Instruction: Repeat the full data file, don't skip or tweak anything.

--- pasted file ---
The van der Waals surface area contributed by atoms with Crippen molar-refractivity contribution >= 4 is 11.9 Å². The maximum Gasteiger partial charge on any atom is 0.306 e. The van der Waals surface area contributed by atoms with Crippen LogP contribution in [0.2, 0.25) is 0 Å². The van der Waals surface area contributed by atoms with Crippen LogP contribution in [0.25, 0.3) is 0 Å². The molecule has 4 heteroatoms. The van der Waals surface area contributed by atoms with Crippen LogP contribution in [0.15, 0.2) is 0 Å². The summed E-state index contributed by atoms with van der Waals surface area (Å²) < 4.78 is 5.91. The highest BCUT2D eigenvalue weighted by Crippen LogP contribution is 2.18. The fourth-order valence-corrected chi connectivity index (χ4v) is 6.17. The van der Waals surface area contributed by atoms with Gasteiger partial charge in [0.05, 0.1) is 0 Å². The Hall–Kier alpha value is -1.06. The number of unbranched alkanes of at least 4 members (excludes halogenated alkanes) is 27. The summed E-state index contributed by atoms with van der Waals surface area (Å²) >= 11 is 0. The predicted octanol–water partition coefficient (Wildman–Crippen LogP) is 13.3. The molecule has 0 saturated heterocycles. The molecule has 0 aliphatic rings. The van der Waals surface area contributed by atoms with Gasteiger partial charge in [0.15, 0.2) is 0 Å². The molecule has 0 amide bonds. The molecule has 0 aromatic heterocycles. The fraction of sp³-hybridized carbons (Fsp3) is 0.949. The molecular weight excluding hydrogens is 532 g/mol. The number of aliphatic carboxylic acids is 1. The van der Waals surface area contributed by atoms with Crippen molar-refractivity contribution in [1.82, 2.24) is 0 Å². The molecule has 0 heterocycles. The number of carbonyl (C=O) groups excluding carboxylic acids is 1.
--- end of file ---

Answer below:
The van der Waals surface area contributed by atoms with Crippen molar-refractivity contribution >= 4 is 11.9 Å². The maximum Gasteiger partial charge on any atom is 0.306 e. The van der Waals surface area contributed by atoms with Crippen LogP contribution in [0.2, 0.25) is 0 Å². The van der Waals surface area contributed by atoms with Crippen LogP contribution in [0.25, 0.3) is 0 Å². The molecule has 4 heteroatoms. The van der Waals surface area contributed by atoms with Crippen LogP contribution in [0.15, 0.2) is 0 Å². The summed E-state index contributed by atoms with van der Waals surface area (Å²) < 4.78 is 5.91. The highest BCUT2D eigenvalue weighted by Crippen LogP contribution is 2.18. The fourth-order valence-corrected chi connectivity index (χ4v) is 6.17. The van der Waals surface area contributed by atoms with Gasteiger partial charge in [0.05, 0.1) is 0 Å². The Hall–Kier alpha value is -1.06. The number of unbranched alkanes of at least 4 members (excludes halogenated alkanes) is 27. The summed E-state index contributed by atoms with van der Waals surface area (Å²) >= 11 is 0. The predicted octanol–water partition coefficient (Wildman–Crippen LogP) is 13.3. The molecule has 0 saturated heterocycles. The molecule has 0 aliphatic rings. The van der Waals surface area contributed by atoms with Gasteiger partial charge in [0.15, 0.2) is 0 Å². The molecule has 0 amide bonds. The molecule has 0 aromatic heterocycles. The fraction of sp³-hybridized carbons (Fsp3) is 0.949. The molecular weight excluding hydrogens is 532 g/mol. The number of aliphatic carboxylic acids is 1. The van der Waals surface area contributed by atoms with Crippen molar-refractivity contribution in [1.82, 2.24) is 0 Å². The molecule has 0 heterocycles. The number of carbonyl (C=O) groups excluding carboxylic acids is 1.